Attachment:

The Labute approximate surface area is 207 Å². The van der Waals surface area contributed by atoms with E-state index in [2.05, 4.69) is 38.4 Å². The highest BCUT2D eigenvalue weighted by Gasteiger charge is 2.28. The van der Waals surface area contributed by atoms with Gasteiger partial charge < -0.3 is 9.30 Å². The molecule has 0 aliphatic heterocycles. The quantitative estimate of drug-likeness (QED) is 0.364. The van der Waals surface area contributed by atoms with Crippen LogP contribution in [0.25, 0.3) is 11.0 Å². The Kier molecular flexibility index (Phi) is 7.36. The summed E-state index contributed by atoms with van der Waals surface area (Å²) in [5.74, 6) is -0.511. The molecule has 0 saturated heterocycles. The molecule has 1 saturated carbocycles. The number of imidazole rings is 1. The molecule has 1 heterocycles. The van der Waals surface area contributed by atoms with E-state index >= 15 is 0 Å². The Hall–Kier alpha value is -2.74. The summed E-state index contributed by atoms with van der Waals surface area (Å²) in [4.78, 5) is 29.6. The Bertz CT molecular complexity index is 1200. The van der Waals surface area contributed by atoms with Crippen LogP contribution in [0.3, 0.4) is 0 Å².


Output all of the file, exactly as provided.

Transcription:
The Labute approximate surface area is 207 Å². The van der Waals surface area contributed by atoms with E-state index in [2.05, 4.69) is 38.4 Å². The highest BCUT2D eigenvalue weighted by Gasteiger charge is 2.28. The van der Waals surface area contributed by atoms with Gasteiger partial charge < -0.3 is 9.30 Å². The molecule has 0 aliphatic heterocycles. The quantitative estimate of drug-likeness (QED) is 0.364. The van der Waals surface area contributed by atoms with Crippen LogP contribution in [0.25, 0.3) is 11.0 Å². The Kier molecular flexibility index (Phi) is 7.36. The summed E-state index contributed by atoms with van der Waals surface area (Å²) in [5.74, 6) is -0.511. The molecule has 0 saturated heterocycles. The molecule has 1 saturated carbocycles. The number of imidazole rings is 1. The molecule has 1 heterocycles. The van der Waals surface area contributed by atoms with E-state index >= 15 is 0 Å². The Hall–Kier alpha value is -2.74. The summed E-state index contributed by atoms with van der Waals surface area (Å²) in [4.78, 5) is 29.6. The Bertz CT molecular complexity index is 1200. The van der Waals surface area contributed by atoms with Crippen LogP contribution in [0.3, 0.4) is 0 Å².